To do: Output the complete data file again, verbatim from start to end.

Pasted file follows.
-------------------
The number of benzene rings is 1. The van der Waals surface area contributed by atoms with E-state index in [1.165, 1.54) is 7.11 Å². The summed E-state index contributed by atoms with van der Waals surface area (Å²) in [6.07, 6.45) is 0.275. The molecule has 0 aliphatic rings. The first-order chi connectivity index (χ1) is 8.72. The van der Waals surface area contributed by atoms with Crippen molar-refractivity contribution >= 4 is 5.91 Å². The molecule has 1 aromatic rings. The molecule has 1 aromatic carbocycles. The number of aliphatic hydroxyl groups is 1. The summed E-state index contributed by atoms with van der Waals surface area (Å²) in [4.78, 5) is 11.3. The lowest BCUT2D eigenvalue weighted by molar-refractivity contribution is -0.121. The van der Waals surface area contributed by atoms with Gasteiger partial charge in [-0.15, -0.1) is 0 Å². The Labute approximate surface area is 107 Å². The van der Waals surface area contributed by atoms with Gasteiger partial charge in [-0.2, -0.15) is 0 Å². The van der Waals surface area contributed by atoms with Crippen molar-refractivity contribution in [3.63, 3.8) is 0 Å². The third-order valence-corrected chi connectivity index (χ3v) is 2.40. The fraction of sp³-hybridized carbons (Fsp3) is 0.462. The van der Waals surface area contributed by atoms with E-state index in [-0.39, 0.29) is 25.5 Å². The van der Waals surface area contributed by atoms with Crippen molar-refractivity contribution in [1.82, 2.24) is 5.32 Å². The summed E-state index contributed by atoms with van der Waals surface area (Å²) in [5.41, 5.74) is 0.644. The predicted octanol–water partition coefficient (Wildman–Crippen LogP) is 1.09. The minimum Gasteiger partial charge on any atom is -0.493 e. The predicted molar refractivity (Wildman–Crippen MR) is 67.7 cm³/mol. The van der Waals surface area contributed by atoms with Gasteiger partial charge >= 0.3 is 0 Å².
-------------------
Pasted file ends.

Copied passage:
The number of benzene rings is 1. The van der Waals surface area contributed by atoms with E-state index in [1.165, 1.54) is 7.11 Å². The summed E-state index contributed by atoms with van der Waals surface area (Å²) in [6.07, 6.45) is 0.275. The molecule has 0 aliphatic rings. The first-order chi connectivity index (χ1) is 8.72. The van der Waals surface area contributed by atoms with Crippen molar-refractivity contribution >= 4 is 5.91 Å². The molecule has 1 aromatic rings. The molecule has 1 aromatic carbocycles. The number of aliphatic hydroxyl groups is 1. The summed E-state index contributed by atoms with van der Waals surface area (Å²) in [4.78, 5) is 11.3. The lowest BCUT2D eigenvalue weighted by molar-refractivity contribution is -0.121. The van der Waals surface area contributed by atoms with Gasteiger partial charge in [-0.15, -0.1) is 0 Å². The Labute approximate surface area is 107 Å². The van der Waals surface area contributed by atoms with Gasteiger partial charge in [-0.2, -0.15) is 0 Å². The van der Waals surface area contributed by atoms with Crippen molar-refractivity contribution in [3.63, 3.8) is 0 Å². The third-order valence-corrected chi connectivity index (χ3v) is 2.40. The fraction of sp³-hybridized carbons (Fsp3) is 0.462. The van der Waals surface area contributed by atoms with E-state index in [-0.39, 0.29) is 25.5 Å². The van der Waals surface area contributed by atoms with Crippen molar-refractivity contribution in [1.82, 2.24) is 5.32 Å². The summed E-state index contributed by atoms with van der Waals surface area (Å²) in [5.41, 5.74) is 0.644. The predicted octanol–water partition coefficient (Wildman–Crippen LogP) is 1.09. The minimum Gasteiger partial charge on any atom is -0.493 e. The predicted molar refractivity (Wildman–Crippen MR) is 67.7 cm³/mol. The van der Waals surface area contributed by atoms with Gasteiger partial charge >= 0.3 is 0 Å².